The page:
Do ya like hiking and exploring? How about fishing? Or maybe picking apples is more your speed. No? Gold-mining? Hunting down outlaws? Anyone? Bueller?
Well now there’s a game for you. It’s not a sprawling sandbox game drenched in theme like Western Legends. This is a shorter, tighter, brain-busting game with layered and meshing mechanics, where you choose one of four modules to slot in to provide additional actions and VP generation. This is Sierra West by Jonny Pac Cantin and released by Board&Dice Games.
Each module sets up slightly differently, but the central focus is always mountain-pyramid made of cards, some of which are unique to the module you choose to play and upon which your Pioneer piece will move to claim cards. Below the mountain is a wagon-track; the farther your wagon gets on that track during the game, the more points you score and the more advantage you can take of the module-specific cards that begin appearing there.
Players (up to four, including an excellent solo mode) get playmats representing both their encampment and the paths their two settlers take every turn. They also get a starting deck of cleverly-laid-out cards which provide actions and resources.
Every turn you take the top three cards from your deck. You choose one out of a possible six ways to place them overlapping each other to provide paths for your two campers to gather resources and take actions. (The advanced rules have your draw four cards and choose three, but unless you play with a timer or AP-minimal buddies I would avoid that.) Those actions and resources, in turn, enable you to garner VP’s a zillion different ways.
That’s the gist of it, although there’s lots of chrome I’ve left out because in the end, you either like this sort of thing or you don’t and the details don’t matter much one way or t’other. The four modules each add a new layer to the game’s bedrock:
Sierra West’s most satisfying moments are when you pull together an awesome combo whereby you generate the resources you need to take the actions to get lots of things done on your turn. So it’s a gamer’s game–ain’t no gateway game, that’s for sure. It’s not hard to teach or learn if you’re up-to-date with the current state of the game design art, being as it is a mixture of deckbuilding, resource-management, and engine-building. If you’re not, though, I think the learning curve is pretty steep.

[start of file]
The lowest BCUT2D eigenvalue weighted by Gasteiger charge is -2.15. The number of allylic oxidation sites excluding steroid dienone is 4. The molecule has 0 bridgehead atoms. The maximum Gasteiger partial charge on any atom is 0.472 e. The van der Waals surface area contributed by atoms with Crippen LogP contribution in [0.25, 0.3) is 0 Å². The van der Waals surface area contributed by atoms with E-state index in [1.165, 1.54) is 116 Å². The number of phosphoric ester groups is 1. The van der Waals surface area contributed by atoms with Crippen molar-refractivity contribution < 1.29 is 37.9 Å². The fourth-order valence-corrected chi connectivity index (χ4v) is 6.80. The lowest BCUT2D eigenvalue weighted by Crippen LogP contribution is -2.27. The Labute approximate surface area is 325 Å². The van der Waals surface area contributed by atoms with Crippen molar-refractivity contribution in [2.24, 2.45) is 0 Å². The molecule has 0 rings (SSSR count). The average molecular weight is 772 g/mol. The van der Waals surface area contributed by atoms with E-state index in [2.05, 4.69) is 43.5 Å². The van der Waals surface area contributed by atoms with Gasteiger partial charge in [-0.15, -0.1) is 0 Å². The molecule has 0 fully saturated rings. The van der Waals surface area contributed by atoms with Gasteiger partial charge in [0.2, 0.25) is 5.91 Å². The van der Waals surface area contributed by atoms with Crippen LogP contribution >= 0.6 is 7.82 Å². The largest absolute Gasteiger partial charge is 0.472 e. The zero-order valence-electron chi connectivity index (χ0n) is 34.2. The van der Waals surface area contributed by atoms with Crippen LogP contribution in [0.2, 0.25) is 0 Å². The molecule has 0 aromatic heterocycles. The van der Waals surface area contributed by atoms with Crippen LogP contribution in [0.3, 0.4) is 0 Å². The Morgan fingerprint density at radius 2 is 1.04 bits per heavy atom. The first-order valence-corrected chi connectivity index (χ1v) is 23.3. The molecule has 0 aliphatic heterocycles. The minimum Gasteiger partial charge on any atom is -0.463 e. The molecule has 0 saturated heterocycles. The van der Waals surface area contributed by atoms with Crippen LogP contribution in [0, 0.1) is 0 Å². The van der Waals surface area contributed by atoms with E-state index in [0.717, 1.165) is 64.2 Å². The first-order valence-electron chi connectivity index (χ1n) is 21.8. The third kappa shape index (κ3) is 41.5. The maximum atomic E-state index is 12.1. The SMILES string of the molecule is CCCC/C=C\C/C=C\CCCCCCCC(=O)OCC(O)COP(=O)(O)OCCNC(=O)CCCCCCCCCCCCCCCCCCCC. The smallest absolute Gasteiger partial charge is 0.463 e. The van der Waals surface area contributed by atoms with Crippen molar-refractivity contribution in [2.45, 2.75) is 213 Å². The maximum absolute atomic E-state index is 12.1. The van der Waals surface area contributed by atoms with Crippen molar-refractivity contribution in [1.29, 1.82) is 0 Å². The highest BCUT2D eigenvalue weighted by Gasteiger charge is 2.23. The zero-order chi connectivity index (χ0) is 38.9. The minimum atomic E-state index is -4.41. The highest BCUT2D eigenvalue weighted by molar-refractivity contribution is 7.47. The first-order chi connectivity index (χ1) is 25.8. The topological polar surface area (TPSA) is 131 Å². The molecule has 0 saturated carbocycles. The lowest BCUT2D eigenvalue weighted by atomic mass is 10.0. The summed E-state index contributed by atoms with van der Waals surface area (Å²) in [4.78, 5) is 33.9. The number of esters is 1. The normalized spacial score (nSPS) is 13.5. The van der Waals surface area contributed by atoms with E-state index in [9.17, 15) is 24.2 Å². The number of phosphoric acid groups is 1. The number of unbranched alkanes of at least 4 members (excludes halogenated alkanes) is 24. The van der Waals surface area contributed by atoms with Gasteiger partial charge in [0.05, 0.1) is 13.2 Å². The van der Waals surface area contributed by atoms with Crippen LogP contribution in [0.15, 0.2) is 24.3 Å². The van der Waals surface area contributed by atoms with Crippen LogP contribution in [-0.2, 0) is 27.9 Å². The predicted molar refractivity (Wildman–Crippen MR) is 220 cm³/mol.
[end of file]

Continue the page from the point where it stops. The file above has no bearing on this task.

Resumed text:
The rules and artwork are very well-done, and the solo mode I mentioned above is simple to run but challenging enough to keep you interested–and it works with all four modules.
Where the game sags a bit is its theme. The “West” portrayed in Sierra West is a sanitized version focused on the colonial experience at the expense of indigenous narratives. There are no First Nations in Sierra West; everything is just laid out in the open ripe for the taking by enterprising settlers.
This isn’t surprising in a game like Great Western Trail; many Middle Europeans have harbored a fascination for an idealized “Wild West” for over a century, and designer Alexander Pfister may well be one of them. But Cantin is from California and presumably has less of an excuse not to know better. Not that every game set in the West has to involve First Nations: my point is that the modules in Sierra West could quite easily have been set almost anywhere else in the world. The Western US does not have a monopoly on apples, minerals, fish, or outlaws. By choosing a Western theme, then, Cantin made a statement whether he meant to or not, and some players will turn away from his game because of it.
Sierra West is a game I will keep in my collection, at least for now, if only for its excellent solo mode. What about you?
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